The UK's economy has "stalled at a dangerous junction" and will grow less than expected this year, according to the independent forecaster Ernst and Young.
The body, whose Item Club uses the same forecasting methods as the government, says the economic situation is "worse than we thought" and new growth measures will be needed to get back on track.
The Ernst and Young Item Club downgraded its 2011 GDP to 0.9 per cent from the 1.4 per cent it had predicted three months ago. The club expects this figure to rise to 1.5 per cent in 2012, but this is still short of the 2.2 per cent it had previously predicted.
They also say the Bank of England's new quantitative easing bout, in which £75bn was pumped into the economy, is unlikely to prompt recovery.
"It's worse than we thought," said Peter Spencer, chief economic advisor to the Item Club, sponsored by accounting firm Ernst & Young. "The bright spots in our forecast three months ago - business investment and exports - have dimmed to a flicker as uncertainty around Greece and the stability of the euro zone increases."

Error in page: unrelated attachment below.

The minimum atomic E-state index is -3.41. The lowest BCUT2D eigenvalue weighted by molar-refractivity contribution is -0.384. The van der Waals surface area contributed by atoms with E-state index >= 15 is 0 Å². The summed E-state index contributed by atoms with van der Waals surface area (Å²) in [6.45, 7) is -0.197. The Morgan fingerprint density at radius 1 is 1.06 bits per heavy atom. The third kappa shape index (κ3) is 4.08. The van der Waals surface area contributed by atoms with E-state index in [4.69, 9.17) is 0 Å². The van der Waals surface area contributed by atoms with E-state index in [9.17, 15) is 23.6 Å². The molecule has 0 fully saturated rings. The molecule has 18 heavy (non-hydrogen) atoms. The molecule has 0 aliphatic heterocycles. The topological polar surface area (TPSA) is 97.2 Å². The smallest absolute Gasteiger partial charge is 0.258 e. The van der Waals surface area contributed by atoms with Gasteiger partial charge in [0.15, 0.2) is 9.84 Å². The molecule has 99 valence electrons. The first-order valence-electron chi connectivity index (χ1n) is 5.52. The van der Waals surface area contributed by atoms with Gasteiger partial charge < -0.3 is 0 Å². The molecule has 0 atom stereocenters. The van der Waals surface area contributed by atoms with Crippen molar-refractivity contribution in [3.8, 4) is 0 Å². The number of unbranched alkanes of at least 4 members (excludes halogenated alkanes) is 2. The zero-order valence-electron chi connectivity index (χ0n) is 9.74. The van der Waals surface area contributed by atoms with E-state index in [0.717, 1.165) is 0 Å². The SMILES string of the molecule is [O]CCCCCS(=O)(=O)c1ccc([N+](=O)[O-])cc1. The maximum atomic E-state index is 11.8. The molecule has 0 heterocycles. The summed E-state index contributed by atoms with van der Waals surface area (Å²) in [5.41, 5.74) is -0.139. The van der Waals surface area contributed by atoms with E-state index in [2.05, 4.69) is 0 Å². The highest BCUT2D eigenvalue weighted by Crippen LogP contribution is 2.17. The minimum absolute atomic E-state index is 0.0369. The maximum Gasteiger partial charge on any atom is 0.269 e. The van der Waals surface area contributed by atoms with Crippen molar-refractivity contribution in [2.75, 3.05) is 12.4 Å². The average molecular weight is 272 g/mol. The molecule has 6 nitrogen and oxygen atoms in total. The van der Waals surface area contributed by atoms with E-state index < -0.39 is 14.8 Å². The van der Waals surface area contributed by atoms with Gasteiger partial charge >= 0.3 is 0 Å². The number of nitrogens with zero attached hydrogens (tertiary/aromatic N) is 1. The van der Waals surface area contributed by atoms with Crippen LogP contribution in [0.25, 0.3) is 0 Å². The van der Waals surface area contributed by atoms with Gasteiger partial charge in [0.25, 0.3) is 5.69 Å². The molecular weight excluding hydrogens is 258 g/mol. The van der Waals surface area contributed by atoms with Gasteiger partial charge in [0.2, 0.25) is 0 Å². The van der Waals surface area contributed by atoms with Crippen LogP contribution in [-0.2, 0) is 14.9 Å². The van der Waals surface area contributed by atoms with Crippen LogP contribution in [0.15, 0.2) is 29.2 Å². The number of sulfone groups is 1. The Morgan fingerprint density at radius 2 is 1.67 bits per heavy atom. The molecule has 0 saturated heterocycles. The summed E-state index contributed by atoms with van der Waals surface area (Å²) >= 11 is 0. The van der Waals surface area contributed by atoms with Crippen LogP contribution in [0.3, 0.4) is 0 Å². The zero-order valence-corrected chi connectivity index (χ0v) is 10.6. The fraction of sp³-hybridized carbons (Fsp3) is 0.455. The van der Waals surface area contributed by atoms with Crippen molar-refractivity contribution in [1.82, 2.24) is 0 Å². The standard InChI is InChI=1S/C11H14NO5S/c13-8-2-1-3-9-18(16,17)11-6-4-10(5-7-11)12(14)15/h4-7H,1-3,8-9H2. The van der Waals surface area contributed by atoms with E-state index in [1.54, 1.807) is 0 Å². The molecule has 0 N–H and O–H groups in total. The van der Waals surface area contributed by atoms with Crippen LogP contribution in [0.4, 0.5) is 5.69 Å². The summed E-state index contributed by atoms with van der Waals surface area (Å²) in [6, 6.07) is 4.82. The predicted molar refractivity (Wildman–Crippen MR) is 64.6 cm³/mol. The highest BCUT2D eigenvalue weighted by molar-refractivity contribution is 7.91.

"With the UK recovery grinding to a halt, new measures are now needed to help stimulate growth. We think there is scope for targeted tax relief and spending measures to help put us back on track," added Spencer.
The Item Club also predicted that the UK's unemployment rate will increase to 2.7 million people by the spring of 2013.
Spencer also said the banks should cut their interest rates from 0.5 per cent to 0.25 per cent to help the economy. "It would provide a boost to borrowers and potentially help to stimulate consumer spending during the difficult months ahead," he said.
Britain's economy has barely grown over the past few months, with official figures showing that the economy grew by 0.1 per cent between April and June, less than the 0.2 per cent previosuly estimated.